Lightning – Scurge of Hikers and Mountaineers

Lightning is the scurge of hikers during the summer and even skiers during spring skiing in the high mountains. Lightning can even occur if its sunny! I was once on a summit at 14,000 ft during August watching a cloud coming towards us. I didn’t think nothing of it until the boom and lightning hit me simultaneously. It was terrifying! I found myself literally jumping off the summit landing in a pile of boulders hurting myself in the process. If there was a serious lightning strike I would’ve been struck by the lightning anyway since jumping 12 feet would not have been far enough to save my life.

Every year, 24,000 people get killed world wide from lightning. According to the National Weather Service, there are 51 deaths in the US every year due to lightning. What is lightning? It is an electrical charge that is built up from the friction between water droplets and ice particles. This results in a postively charged clouds relative to the ground. This can result in a discharge between two clouds or between the clouds and the earth. While lightning is beautiful it can be deadly especially for hikers in the mountains or those exposed in open plains. Even if you are not killed by lightning, long term injuries can be caused. People that experience a close strike can experience long term effects: chronic pain, sleep problems, attention deficits and even depression.

How far are you from lightning? Use the “F to B System” or Flash to Boom System:
Count the time it takes from the instant you see the flash of lightning to when you hear the boom. Divide the time by 5 for miles (by 3 for kilometers). Danger occurs if the lightning is 25 seconds or less- ie, less than 5 miles.

How does lightning work? Lightning is always trying to reach the ground. If you are between the ground and the sky–you, being over 90% water, are a perfect conductor for the electrical charge. So, you must get low so you don’t stand out. And/or insulate yourself from the ground so that currents from above or below cannot connect inside you! Remember, lightning doesn’t hit just a single point of contact. The lightning hits a zone and spreads out instantaneously so that you will be in a zone that is charged with electricity.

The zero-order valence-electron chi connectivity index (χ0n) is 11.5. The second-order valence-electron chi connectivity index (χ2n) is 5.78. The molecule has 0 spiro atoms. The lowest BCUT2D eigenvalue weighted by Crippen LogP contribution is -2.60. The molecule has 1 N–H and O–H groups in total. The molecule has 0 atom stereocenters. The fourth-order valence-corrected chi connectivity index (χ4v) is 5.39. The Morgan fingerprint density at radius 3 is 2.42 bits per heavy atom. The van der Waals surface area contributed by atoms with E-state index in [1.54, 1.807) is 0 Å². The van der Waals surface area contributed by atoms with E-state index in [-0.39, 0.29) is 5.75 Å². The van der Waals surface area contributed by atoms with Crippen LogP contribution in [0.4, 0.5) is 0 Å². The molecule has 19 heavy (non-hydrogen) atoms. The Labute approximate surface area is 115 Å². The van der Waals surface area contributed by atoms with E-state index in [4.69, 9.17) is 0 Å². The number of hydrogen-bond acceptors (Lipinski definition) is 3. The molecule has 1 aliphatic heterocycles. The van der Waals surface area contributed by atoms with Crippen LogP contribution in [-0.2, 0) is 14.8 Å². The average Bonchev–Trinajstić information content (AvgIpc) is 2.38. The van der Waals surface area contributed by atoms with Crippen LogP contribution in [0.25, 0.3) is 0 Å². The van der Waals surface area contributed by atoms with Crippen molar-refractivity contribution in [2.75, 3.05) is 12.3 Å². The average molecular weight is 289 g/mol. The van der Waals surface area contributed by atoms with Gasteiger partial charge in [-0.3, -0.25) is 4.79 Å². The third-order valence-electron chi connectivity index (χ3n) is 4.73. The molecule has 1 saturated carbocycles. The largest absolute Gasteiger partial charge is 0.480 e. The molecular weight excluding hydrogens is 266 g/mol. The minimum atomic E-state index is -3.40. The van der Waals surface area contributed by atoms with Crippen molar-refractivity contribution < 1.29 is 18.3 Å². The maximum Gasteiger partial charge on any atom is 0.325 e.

You can be in danger if you start to feel tingling on your skin-as if you ran into a spider web! You know you are in a potential strike zone if your hair stands on end! You might be laughing at the sensation but you should also getting down the mountain at the same time being careful not to hurt yourself in the process. Another clue to lightning danger is the presence of a blue glow around metal objects like summit markers or even ice axes sometimes called “St. Elmos Fire”. These are all signs of the static discharge occurring in the storm around you. Do not carry skis or long ice axes on your back. They should be abandoned and recovered at a later time. Also stay away from metal railings or any other metal structures in the mountains such as ski lifts, electrical towers or radio – weather towers.

Here are some things that will keep you saver: People most often get hurt from ground currents rather than direct strikes. The rubber soles on your boots are a good start. What if you are caught out in the middle of big field without any shelter in sight? You can squat down asian style with only your boots touching the ground. Do not rest your butt or hands on the ground as that will complete a pathway or circuit through which the electricity can travel. You won’t have to stay there forever, although it will feel that way. Storms do travel quickly and the immediate danger will pass in 15 to 20 minutes. You will be wet and cold but you will be safe from lightning. If you have a climbing rope or a pack you can sit on those objects to negate or “short” the circuit.

As far as shelter goes, don’t get under a rocky overhang or inside or a gully or crack. Remember- lightning is somewhat like water – seeking the path of less resistance down gullys, chutes, couloirs and under overhangs. Don’t sit under a solitary boulder in the middle of a field as the lightning will seek out that high point. Don’t get into an open pit as currents can jump a ditch and hit you. Lone trees should be avoided of course. But a large thick forest can offer safe protection. Stay off ridges and other high points at all costs. If you must go out of your way to camp do so. Descending a half mile off your route is worth the increased safety and protection that a lower camp site can give you. During the night remember that your sleeping pad is most likely rubberized which will nullify ground currents. Camp in thick trees if possible with your tent rear facing into the wind.

Lightning must be respected especially in the high mountains. With some common sense you can avoid dangerous situations. Are storms clouds moving in? Is the time between thunder claps growing shorter? Awareness of your surroundings is key. Know your weather. During periods of unsettled weather during Spring and mid Summer you must always consider thunderstorms and thundersnow as a possibility and something to be ready for.